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An experience of excellence in nursing education.

MY HEART RACED AS I TORE OPEN THE LARGE ENVELOPE. My bard work had paid off. I was really going to attend the school of nursing at Indiana University Purdue University Indianapolis (IUPUI), and I was admitted into the honors program. Now I am in my senior year and will be graduating in December. What an honor it is to know that the nursing education I have received has been provided by a program twice recognized by the NLN as a Center of Excellence.

What distinguishes IUPUI as a Center of Excellence? Just think about the experiences we have in the simulation lab. Each simulation requires us to use our critical thinking skills to provide care to our patients. Each simulation is unique to our current course of study. We take on assigned roles. We are not penalized for making a mistake. And after each session, we are able to watch what happened during the simulation and we debrief--we discuss what was good, what could be improved, and ways to improve. Simulation is essential to our education and a great way to learn by doing.

Being in the honors program has given me the opportunity to take part in nursing research and prepare for a future as a nurse leader. For my research project, with the guidance of my professor, I am researching the correlation of social support and parental empowerment in parents of children with epilepsy who have significant learning problems. Last March, we submitted a grant application for the Undergraduate Research Opportunities Program at IUPUI. This prepared us to organize and submit research grants in the future.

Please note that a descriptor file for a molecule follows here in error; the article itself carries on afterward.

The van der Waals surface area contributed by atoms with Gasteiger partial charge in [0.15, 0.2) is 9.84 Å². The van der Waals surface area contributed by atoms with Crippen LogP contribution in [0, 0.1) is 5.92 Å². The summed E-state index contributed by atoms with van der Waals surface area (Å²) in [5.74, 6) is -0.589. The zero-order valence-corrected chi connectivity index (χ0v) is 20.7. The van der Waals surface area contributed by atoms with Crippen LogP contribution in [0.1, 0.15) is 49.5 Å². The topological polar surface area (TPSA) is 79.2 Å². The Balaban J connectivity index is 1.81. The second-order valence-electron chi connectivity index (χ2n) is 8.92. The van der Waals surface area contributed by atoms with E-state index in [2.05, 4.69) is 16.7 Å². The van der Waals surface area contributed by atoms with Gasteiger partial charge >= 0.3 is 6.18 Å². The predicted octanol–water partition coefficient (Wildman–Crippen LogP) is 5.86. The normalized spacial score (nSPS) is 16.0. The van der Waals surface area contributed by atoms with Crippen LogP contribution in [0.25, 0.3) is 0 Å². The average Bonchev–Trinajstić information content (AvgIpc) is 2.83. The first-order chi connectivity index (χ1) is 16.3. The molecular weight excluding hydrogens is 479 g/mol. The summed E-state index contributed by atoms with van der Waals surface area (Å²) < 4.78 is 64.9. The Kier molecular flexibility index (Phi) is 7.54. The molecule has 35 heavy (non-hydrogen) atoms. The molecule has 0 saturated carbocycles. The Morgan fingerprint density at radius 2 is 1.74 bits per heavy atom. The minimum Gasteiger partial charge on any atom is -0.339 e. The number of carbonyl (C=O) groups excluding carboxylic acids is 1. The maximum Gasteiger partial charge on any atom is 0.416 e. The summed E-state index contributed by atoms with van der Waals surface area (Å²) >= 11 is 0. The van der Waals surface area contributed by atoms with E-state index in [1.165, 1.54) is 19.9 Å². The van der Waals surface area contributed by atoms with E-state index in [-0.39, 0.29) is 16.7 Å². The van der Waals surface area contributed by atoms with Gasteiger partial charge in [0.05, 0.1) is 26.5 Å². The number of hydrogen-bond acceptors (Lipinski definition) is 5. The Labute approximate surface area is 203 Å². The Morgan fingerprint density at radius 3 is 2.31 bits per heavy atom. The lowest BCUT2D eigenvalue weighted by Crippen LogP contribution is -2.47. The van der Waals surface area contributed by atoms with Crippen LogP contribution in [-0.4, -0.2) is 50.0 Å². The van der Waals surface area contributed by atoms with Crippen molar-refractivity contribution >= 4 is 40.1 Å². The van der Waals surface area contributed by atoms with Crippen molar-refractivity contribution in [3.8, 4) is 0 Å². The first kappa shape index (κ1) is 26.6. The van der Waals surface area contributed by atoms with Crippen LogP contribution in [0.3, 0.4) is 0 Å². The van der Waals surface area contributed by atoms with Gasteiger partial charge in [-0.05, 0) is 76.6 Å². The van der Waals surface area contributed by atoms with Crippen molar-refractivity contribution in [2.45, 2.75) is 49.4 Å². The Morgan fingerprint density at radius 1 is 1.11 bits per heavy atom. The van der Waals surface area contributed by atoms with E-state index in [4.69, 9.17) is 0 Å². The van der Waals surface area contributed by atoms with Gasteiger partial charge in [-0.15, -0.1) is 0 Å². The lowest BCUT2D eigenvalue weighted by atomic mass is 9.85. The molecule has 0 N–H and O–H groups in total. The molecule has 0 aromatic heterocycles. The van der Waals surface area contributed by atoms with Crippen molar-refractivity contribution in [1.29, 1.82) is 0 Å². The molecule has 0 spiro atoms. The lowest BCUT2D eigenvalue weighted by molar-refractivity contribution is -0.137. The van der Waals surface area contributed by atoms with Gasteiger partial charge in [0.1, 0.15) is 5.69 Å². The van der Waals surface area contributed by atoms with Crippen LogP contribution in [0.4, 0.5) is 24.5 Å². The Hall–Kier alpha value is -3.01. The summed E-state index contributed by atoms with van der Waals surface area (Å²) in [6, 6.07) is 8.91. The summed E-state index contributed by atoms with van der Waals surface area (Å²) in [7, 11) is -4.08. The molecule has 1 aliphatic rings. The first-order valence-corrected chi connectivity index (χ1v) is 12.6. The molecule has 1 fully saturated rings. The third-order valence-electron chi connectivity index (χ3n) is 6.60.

The process of nursing research first required determining a problem statement and searching the literature for research articles relevant to my topic. With this information, I was able to write the purpose of my research and why it is important, what will be done with the information obtained, and the methodology I would be using. My professor will be able to use data from my research to develop interventions that will help parents become more successful in managing their children's disease. I have always loved to find ways to improve current methods. Being a part of this research has opened up different avenues for exploration.

At the end of each semester, we are given the opportunity to evaluate our classes. Our professors convey how much it matters to them that students learn and understand the content, and I know that they use student feedback to continually improve the program. For example, during our fifth semester--the toughest semester, we get our shoes wet having to apply the concepts we are taught--several students felt that the exam on fluids, electrolytes, and the endocrine system was too complex and required an understanding of too much information. In our course evaluations, we stated that this test could be broken down into smaller, more frequent exams, giving students more time to study and a better opportunity to understand all the concepts.

Evidently, our professor understood our point of view. I have spoken to students currently in their fifth semester who are now given smaller, more frequent exams. These students are doing better and understanding more. It is especially nice to know that our opinion matters.

Excellence is fostered continuously at Indiana University School of Nursing. It is evident in the simulations we are given, the focus on nursing research, and the abundance of opportunities available for students. It is particularly evident in the faculty who work so hard to improve their classes and provide a quality education to students.

TUESDAY MAJORS will graduate with honors in December 2011 with a baccalaureate degree in nursing from Indiana University Purdue University Indianapolis. She plans to stay in emergency services, where she currently works as a student, and hopes to return to Indiana University School of Nursing for graduate education some time in the future. Her essay was the winning entry in the fourth annual student writing competition for the NLN Centers of Excellence program. For more information about NLN Recognition Programs, visit www.nln.org/recognitionprograms/index.htm.

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Title Annotation:END Note
Author:Majors, Tuesday
Publication:Nursing Education Perspectives
Geographic Code:1USA
Date:Nov 1, 2011
Words:680
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